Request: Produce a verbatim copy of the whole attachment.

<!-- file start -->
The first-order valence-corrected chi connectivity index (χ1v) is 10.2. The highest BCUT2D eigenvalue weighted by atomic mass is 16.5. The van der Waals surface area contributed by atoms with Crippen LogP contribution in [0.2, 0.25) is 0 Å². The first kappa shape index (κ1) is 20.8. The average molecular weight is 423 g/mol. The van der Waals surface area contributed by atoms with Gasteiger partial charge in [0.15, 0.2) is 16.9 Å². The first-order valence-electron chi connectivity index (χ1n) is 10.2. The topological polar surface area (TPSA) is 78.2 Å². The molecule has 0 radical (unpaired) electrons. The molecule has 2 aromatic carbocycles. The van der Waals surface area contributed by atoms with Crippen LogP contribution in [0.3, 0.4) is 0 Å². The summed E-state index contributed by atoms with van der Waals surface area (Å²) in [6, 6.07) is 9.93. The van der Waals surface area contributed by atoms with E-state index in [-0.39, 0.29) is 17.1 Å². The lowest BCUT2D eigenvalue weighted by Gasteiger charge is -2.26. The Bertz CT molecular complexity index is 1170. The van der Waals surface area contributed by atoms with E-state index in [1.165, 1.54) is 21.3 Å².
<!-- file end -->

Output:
The first-order valence-corrected chi connectivity index (χ1v) is 10.2. The highest BCUT2D eigenvalue weighted by atomic mass is 16.5. The van der Waals surface area contributed by atoms with Crippen LogP contribution in [0.2, 0.25) is 0 Å². The first kappa shape index (κ1) is 20.8. The average molecular weight is 423 g/mol. The van der Waals surface area contributed by atoms with Gasteiger partial charge in [0.15, 0.2) is 16.9 Å². The first-order valence-electron chi connectivity index (χ1n) is 10.2. The topological polar surface area (TPSA) is 78.2 Å². The molecule has 0 radical (unpaired) electrons. The molecule has 2 aromatic carbocycles. The van der Waals surface area contributed by atoms with Crippen LogP contribution in [0.3, 0.4) is 0 Å². The summed E-state index contributed by atoms with van der Waals surface area (Å²) in [6, 6.07) is 9.93. The van der Waals surface area contributed by atoms with E-state index in [-0.39, 0.29) is 17.1 Å². The lowest BCUT2D eigenvalue weighted by Gasteiger charge is -2.26. The Bertz CT molecular complexity index is 1170. The van der Waals surface area contributed by atoms with E-state index in [1.165, 1.54) is 21.3 Å².